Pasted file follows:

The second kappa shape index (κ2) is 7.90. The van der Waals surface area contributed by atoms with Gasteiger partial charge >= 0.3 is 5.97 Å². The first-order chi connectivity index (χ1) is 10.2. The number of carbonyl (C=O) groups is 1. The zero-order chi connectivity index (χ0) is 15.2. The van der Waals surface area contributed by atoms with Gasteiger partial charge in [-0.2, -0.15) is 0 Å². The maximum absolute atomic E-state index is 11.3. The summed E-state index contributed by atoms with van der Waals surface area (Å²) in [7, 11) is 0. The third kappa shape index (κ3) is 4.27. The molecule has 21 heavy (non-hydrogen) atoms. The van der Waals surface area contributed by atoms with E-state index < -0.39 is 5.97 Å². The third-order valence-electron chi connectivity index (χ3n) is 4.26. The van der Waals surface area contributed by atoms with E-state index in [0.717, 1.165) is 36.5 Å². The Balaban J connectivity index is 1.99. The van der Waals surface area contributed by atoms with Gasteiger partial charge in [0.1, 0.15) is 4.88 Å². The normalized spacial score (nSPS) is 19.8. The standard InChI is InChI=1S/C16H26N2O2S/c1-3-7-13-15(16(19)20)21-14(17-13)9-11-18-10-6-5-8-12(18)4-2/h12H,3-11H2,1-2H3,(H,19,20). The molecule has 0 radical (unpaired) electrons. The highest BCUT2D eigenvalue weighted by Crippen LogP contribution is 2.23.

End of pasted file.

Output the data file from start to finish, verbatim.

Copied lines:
The second kappa shape index (κ2) is 7.90. The van der Waals surface area contributed by atoms with Gasteiger partial charge >= 0.3 is 5.97 Å². The first-order chi connectivity index (χ1) is 10.2. The number of carbonyl (C=O) groups is 1. The zero-order chi connectivity index (χ0) is 15.2. The van der Waals surface area contributed by atoms with Gasteiger partial charge in [-0.2, -0.15) is 0 Å². The maximum absolute atomic E-state index is 11.3. The summed E-state index contributed by atoms with van der Waals surface area (Å²) in [7, 11) is 0. The third kappa shape index (κ3) is 4.27. The molecule has 21 heavy (non-hydrogen) atoms. The van der Waals surface area contributed by atoms with E-state index < -0.39 is 5.97 Å². The third-order valence-electron chi connectivity index (χ3n) is 4.26. The van der Waals surface area contributed by atoms with E-state index in [0.717, 1.165) is 36.5 Å². The Balaban J connectivity index is 1.99. The van der Waals surface area contributed by atoms with Gasteiger partial charge in [0.1, 0.15) is 4.88 Å². The normalized spacial score (nSPS) is 19.8. The standard InChI is InChI=1S/C16H26N2O2S/c1-3-7-13-15(16(19)20)21-14(17-13)9-11-18-10-6-5-8-12(18)4-2/h12H,3-11H2,1-2H3,(H,19,20). The molecule has 0 radical (unpaired) electrons. The highest BCUT2D eigenvalue weighted by Crippen LogP contribution is 2.23.